Prior to the 2010 implementation of the Affordable Care Act, it was estimated that approximately 40 million Americans were uninsured in the United States. In a majority of cases, those who sought medical treatment for injuries or illness struggled to make payments or could not pay at all. In other cases, the cost was too much, forcing people to make the difficult decision to not seek medical help at all.
But even without private health insurance, many people across the nation, including here in Ohio, could still seek medical attention for injuries as long as they were work related. This is thanks to many state’s workers’ compensation laws that help cover medical costs and other expenses that result from work-related injuries.
This leads us into the question we pose in this week’s blog post: has the ACA had an impact on workers’ compensation claims? Though this question is continually up for debate among so-called experts, there are some trends our readers may see across the nation. Let’s take a look.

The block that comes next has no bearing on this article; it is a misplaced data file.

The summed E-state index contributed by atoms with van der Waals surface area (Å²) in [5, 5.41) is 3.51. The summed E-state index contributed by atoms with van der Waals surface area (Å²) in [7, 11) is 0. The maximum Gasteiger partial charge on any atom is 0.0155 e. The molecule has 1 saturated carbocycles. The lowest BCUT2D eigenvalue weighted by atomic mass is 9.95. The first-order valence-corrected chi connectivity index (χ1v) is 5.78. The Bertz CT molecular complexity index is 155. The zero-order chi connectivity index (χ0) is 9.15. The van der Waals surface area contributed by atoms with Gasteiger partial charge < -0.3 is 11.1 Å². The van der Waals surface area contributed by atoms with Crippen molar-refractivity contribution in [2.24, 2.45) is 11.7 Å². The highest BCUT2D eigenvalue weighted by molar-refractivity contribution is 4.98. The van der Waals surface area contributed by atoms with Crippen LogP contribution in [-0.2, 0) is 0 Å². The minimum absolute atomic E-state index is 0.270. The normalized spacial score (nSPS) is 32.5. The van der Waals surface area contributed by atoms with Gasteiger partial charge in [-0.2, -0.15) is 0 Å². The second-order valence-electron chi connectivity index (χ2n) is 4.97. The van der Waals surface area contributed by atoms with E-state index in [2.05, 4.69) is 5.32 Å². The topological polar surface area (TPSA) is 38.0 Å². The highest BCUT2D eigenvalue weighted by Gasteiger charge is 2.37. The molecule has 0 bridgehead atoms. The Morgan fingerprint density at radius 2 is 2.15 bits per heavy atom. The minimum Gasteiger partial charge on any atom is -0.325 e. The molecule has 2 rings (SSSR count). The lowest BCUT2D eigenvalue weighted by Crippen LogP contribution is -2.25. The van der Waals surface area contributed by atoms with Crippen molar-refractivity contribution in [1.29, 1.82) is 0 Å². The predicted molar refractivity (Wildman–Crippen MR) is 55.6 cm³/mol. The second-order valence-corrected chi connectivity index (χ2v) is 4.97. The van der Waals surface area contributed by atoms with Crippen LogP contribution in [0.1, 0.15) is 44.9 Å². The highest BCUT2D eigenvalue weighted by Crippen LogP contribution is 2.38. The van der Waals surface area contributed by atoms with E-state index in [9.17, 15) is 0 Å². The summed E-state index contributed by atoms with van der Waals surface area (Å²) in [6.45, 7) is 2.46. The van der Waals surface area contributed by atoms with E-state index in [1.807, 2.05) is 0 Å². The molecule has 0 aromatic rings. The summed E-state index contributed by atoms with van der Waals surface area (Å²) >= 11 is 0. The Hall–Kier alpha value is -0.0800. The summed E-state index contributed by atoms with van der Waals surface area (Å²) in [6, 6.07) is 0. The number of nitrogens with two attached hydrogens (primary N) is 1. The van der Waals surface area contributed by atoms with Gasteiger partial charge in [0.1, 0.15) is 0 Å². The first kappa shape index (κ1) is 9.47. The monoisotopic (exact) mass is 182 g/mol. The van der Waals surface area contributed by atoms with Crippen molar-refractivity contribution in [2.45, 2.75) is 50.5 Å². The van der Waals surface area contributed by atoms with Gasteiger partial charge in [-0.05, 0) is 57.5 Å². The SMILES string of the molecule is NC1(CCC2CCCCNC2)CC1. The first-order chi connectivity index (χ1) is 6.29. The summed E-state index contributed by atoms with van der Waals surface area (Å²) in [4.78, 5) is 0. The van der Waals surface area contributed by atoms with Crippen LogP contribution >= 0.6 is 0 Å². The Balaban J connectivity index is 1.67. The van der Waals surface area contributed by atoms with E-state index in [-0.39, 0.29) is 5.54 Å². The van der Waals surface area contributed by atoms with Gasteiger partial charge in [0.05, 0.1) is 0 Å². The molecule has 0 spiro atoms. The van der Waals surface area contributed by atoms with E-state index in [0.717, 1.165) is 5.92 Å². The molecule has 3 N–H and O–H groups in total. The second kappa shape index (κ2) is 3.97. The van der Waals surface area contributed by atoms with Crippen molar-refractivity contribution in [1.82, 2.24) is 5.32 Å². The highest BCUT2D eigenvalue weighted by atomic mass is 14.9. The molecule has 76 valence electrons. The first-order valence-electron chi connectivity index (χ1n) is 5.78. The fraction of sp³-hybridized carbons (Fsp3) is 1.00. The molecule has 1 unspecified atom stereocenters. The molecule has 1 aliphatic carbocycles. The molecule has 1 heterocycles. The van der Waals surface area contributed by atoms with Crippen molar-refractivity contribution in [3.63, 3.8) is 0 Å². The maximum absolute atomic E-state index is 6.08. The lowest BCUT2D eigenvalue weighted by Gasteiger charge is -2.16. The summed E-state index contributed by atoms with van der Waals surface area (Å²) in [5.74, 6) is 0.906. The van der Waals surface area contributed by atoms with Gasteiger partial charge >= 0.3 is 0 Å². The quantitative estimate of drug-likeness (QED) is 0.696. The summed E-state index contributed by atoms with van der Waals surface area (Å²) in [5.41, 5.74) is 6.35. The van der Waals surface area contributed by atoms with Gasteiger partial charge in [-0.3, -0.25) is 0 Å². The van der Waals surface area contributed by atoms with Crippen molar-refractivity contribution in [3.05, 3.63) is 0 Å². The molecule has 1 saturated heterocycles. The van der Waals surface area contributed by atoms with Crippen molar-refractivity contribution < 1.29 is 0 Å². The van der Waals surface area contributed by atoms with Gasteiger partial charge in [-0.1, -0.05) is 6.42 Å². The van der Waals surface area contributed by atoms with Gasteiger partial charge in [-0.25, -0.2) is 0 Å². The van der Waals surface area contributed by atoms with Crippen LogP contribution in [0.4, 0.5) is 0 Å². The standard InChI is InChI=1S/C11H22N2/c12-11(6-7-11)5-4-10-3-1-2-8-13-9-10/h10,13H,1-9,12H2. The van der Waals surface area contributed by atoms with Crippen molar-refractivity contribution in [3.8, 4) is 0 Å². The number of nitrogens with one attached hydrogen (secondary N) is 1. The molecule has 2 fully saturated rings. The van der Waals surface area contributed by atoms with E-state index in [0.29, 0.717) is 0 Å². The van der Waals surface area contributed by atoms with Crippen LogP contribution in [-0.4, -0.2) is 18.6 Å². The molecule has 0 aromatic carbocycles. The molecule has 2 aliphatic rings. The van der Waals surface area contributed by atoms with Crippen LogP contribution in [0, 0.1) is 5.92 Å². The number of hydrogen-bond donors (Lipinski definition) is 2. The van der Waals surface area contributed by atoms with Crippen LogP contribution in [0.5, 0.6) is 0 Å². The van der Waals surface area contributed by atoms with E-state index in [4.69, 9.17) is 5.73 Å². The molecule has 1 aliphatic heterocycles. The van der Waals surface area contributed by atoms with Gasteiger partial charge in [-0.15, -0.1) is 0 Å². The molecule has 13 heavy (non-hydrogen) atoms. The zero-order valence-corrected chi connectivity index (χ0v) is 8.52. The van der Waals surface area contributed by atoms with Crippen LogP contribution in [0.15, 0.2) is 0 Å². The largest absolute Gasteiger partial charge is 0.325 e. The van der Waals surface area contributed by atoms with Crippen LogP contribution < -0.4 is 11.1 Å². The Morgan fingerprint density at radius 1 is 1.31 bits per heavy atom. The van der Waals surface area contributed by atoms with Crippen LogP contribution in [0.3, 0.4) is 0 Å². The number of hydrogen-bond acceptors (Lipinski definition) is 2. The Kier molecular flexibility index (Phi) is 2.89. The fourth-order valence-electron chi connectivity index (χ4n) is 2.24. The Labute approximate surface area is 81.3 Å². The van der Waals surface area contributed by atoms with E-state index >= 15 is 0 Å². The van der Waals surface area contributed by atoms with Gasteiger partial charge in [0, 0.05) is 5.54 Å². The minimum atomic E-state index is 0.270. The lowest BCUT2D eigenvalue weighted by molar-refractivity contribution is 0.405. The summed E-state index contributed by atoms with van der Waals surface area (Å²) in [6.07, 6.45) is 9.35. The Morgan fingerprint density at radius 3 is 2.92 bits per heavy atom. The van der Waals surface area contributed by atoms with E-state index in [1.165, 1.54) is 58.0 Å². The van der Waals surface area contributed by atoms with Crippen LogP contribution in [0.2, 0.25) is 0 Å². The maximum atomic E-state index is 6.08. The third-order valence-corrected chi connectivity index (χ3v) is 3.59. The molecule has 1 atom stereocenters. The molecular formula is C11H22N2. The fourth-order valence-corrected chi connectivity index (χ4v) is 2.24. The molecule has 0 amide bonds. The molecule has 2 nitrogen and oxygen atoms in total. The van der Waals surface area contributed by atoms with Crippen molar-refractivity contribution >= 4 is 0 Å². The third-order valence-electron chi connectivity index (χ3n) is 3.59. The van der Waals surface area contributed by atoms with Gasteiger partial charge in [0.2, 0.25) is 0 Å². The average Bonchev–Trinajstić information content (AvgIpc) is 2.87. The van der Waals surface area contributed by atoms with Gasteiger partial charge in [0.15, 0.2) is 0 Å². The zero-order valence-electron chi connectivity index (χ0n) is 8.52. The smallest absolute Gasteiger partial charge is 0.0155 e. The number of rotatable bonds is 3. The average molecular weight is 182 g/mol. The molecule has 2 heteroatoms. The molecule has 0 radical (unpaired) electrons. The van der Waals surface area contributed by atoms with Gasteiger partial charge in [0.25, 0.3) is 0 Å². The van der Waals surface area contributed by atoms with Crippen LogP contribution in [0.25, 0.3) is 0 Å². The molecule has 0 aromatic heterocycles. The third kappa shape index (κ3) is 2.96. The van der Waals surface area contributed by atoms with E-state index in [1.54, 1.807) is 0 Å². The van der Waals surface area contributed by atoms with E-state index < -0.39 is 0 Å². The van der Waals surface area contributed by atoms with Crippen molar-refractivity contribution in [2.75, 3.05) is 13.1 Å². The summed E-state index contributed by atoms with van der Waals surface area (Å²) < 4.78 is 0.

One trend is the shift towards more visits with a primary-care doctor for chronic conditions. Access to affordable health insurance has made these visits possible. In some cases, these visits can indicate the possibility of future injury, thereby preventing it from happening and becoming a future claim for workers’ compensation.
Though not a trend, the ACA has given access to affordable health care when access to workers’ compensation benefits have been denied — a bonus some of our readers have enjoyed since 2010.
Although many would agree that the ACA could help strengthen the workers’ compensation system on a whole, some point out the likelihood of increased scrutiny on claims now, especially to prevent cases of fraud. This could create more headaches for applicants, which is a fact that may continue to necessitate the need for skilled lawyers knowledgeable in workers’ compensation law.
Source: Workerscompensation.com, “Impact of Healthcare Reform on Workers’ compensation,” Dec. 2, 2014